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Adirondack Explorer

Friday, August 2, 2019

Lawmakers pass bill that bans e-bikes on forest preserve

By Phil Brown
The state legislature has passed a bill that would prohibit e-bikes on trails in the forest preserve, unless otherwise authorized by state agencies, but would allow them on most roads.
The bill differs substantially from legislation proposed by Governor Andrew Cuomo, who  has not decided whether to sign it.
Cuomo’s concerns reportedly pertain to the safe use of e-bikes and electric scooters in cities. In the Adirondacks, however, one of the main issues is whether e-bikes should be treated as mountain bikes and so allowed on trails in wild forest areas of the forest preserve. Mountain bikes are not allowed in wilderness areas.
Under a bill approved by the legislature in June, e-bikes would not be permitted on any public lands (except roadways) unless authorized by the state agency or local government in charge. That’s good enough for the Adirondack Council, which wrote Cuomo earlier this month urging him to sign the bill immediately.
“It is critical that portions of Wild Forest areas managed as motor-free while permitting all-terrain bicycle use continue this policy and tradition, and not degrade this attractive self-powered experience that brings so many mountain bikers to the region,” Kevin Chlad, the council’s director of government relations, said in the letter.
The state Department of Environmental Conservation manages the forest preserve with oversight from the Adirondack Park Agency. Neil Woodworth, executive director of the Adirondack Mountain Club, contends that DEC could not permit electric bikes on any trails in the preserve unless the APA amends the Adirondack Park State Land Master Plan. The plan now allows e-bikes only on rail trails in the preserve.
Woodworth draws a distinction between ordinary mountain bikes and e-bikes. “While mountain bikes are mechanical, they’re propelled by muscle,” he said.
Peter Bauer, executive director of Protect the Adirondacks, agrees that a master plan amendment would be needed if DEC sought to allow e-bikes on forest preserve trails.
Josh Wilson of the Barkeater Trails Alliance, which has built and maintains a number of mountain-bike trails in the preserve, also supports the legislation. Wilson regards e-bikes as a type of motor vehicle.
Some e-bikes have throttles and can be powered without pedaling. Other e-bike motors  assist the rider only when he or she is pedaling and cut out when reaching a certain speed (either 20 or 25 mph). The latter are known as electric-assist bicycles.
Some people argue that e-bikes that merely assist the rider are similar to other bikes and should be permitted on trails. “If a mountain bike is allowed, there should be no reason not to allow a pedal-assist e-bike,” John Dimon, owner of the Human Power Planet Earth bike shop in Saranac Lake, told the Explorer earlier this year.
Another issue is whether e-bikes should be allowed on all roads where regular bicycles are allowed. State law now forbids the use of e-bikes on public roads, even though they are sold and ridden throughout New York. 
Under Cuomo’s proposal, e-bikes would be permitted only on roads whose speed limit does not exceed 30 mph. In effect, this would outlaw the riding of e-bikes on most roads in the Adirondacks outside hamlets, impeding the park’s capacity to capitalize on e-bike tourism. The bill passed by the legislature does not contain this restriction. Thus, e-bike tourists would be able to ride from hamlet to hamlet in the Adirondacks.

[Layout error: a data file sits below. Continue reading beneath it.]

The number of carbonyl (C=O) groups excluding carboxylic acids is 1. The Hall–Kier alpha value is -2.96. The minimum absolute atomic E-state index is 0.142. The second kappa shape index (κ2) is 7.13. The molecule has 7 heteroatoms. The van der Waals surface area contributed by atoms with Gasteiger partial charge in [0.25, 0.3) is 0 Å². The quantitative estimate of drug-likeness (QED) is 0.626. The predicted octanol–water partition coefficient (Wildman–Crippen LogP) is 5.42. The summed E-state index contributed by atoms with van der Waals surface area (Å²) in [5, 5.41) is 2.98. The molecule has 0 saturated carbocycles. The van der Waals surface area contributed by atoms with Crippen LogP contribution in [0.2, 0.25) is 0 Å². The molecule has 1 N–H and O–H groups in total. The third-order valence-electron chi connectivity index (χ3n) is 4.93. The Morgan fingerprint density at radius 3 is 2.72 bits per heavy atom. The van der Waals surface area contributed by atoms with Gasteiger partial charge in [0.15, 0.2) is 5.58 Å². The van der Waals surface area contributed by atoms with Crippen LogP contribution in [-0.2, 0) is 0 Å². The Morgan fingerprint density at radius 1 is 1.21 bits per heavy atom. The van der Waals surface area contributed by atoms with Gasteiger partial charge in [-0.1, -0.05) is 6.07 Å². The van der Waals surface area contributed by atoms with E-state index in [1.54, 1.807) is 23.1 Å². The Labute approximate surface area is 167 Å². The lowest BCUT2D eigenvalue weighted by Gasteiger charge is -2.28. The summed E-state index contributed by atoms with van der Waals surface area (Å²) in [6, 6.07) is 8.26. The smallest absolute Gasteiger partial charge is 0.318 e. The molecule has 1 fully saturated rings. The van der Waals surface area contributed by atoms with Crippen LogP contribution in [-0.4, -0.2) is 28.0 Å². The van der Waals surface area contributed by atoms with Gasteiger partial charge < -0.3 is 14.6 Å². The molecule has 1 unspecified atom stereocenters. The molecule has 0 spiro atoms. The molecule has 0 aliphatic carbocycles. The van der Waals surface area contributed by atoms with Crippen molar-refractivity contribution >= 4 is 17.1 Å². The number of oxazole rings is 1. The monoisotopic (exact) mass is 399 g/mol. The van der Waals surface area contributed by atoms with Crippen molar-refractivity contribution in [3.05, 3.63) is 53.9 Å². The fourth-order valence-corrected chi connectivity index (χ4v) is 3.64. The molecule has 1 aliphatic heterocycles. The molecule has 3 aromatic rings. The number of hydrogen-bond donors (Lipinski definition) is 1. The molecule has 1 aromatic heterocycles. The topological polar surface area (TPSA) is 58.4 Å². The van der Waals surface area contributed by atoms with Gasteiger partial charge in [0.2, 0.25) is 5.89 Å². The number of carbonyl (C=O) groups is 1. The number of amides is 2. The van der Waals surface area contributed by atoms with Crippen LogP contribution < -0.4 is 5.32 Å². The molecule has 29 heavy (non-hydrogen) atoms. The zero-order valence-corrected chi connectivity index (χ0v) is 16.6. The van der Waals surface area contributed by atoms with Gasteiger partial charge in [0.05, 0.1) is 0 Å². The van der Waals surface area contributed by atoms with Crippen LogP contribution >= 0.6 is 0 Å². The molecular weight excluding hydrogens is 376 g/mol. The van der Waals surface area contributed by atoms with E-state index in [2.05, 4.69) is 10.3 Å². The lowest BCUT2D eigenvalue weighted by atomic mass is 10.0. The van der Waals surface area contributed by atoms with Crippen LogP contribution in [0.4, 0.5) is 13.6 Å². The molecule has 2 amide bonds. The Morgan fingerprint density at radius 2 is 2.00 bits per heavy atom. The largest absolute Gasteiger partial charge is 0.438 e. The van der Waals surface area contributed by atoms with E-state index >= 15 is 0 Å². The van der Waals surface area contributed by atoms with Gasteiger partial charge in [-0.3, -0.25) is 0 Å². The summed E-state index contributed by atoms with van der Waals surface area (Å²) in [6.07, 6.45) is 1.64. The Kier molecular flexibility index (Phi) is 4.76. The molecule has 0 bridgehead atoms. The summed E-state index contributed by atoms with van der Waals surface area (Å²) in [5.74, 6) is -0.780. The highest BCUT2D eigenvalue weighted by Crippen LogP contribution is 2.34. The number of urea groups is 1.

A provision common to both bills would authorize local governments to further restrict or even ban the use of e-bikes within their boundaries. 
The main sponsors of the legislature’s bill hail from New York City, where e-bikes are commonly used by food delivery persons, among others. Electric scooters also are often seen in the city. Bauer predicts the bill’s fate will hinge in part on whether city officials support it.
Cuomo has until the end of the year to decide whether to sign the bill. It is just one of hundreds of pieces of legislation that his office is reviewing.
Click here to read a recent Explorer article on the governor’s proposed e-bike legislation.
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3 Responses

  1. Bike and Nature Lover says:

    Ladies and gentlemen, who cares how the bike is powered – by muscle or electricity? It doesn’t pollute, it gets people out of their homes and into the beautiful nature, and doesn’t do any harm if the speed is capped at 25 mph. I’ve seen people WITHOUT bikes destroy more nature than any biker ever would. Let’s be open-minded and join the rest of the civilized world, instead of creating barriers to industrial and engineering revolution!

    • Chris says:

      It seems that eBikes are bringing in a whole new demographic to outdoor recreation, which is great. And given how new they are, R&D will bring dramatic improvements in their capabilities very soon.

      But allowing them in the forests as they are today probably would end up allowing the much more powerful versions we’ll see in the near future, which I think is a bad idea.

  2. Boreas says:

    I don’t believe any proposal should become law until there is a definite distinction drawn between e-bikes with a throttle that do not require pedaling and are capable of higher speeds, and electric-assist bikes that do require pedaling effort and have restricted speeds. I frankly don’t see the difference between allowing an electric-assist bike traveling at 10 mph and a totally human-powered bike traveling at the same speed. If speed is the fear, restrict the speeds on both. Otherwise, I don’t see the problem on trails designed for bicycles and old roads. If electric-assist bikes allow less fit individuals more access to enjoyable physical activity, what is the downside?

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